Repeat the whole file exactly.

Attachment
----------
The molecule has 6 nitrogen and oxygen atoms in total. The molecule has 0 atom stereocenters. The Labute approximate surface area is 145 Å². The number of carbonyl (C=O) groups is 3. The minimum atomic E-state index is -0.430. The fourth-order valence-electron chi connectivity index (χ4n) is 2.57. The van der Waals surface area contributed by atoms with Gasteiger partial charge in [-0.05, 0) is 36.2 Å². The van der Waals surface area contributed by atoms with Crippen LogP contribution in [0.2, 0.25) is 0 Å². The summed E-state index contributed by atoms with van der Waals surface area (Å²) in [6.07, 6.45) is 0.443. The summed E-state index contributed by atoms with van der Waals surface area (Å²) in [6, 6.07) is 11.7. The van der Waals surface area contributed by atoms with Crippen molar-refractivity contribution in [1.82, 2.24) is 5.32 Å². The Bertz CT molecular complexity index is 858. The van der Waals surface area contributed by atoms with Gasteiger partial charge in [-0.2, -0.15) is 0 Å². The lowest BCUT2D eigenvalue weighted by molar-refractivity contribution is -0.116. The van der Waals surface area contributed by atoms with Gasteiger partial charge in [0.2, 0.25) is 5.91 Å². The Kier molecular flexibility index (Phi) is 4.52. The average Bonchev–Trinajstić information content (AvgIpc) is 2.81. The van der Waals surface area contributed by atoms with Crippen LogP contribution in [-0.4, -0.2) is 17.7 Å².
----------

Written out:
The molecule has 6 nitrogen and oxygen atoms in total. The molecule has 0 atom stereocenters. The Labute approximate surface area is 145 Å². The number of carbonyl (C=O) groups is 3. The minimum atomic E-state index is -0.430. The fourth-order valence-electron chi connectivity index (χ4n) is 2.57. The van der Waals surface area contributed by atoms with Gasteiger partial charge in [-0.05, 0) is 36.2 Å². The van der Waals surface area contributed by atoms with Crippen LogP contribution in [0.2, 0.25) is 0 Å². The summed E-state index contributed by atoms with van der Waals surface area (Å²) in [6.07, 6.45) is 0.443. The summed E-state index contributed by atoms with van der Waals surface area (Å²) in [6, 6.07) is 11.7. The van der Waals surface area contributed by atoms with Crippen molar-refractivity contribution in [1.82, 2.24) is 5.32 Å². The Bertz CT molecular complexity index is 858. The van der Waals surface area contributed by atoms with Gasteiger partial charge in [-0.2, -0.15) is 0 Å². The lowest BCUT2D eigenvalue weighted by molar-refractivity contribution is -0.116. The van der Waals surface area contributed by atoms with Gasteiger partial charge in [0.2, 0.25) is 5.91 Å². The Kier molecular flexibility index (Phi) is 4.52. The average Bonchev–Trinajstić information content (AvgIpc) is 2.81. The van der Waals surface area contributed by atoms with Crippen LogP contribution in [-0.4, -0.2) is 17.7 Å².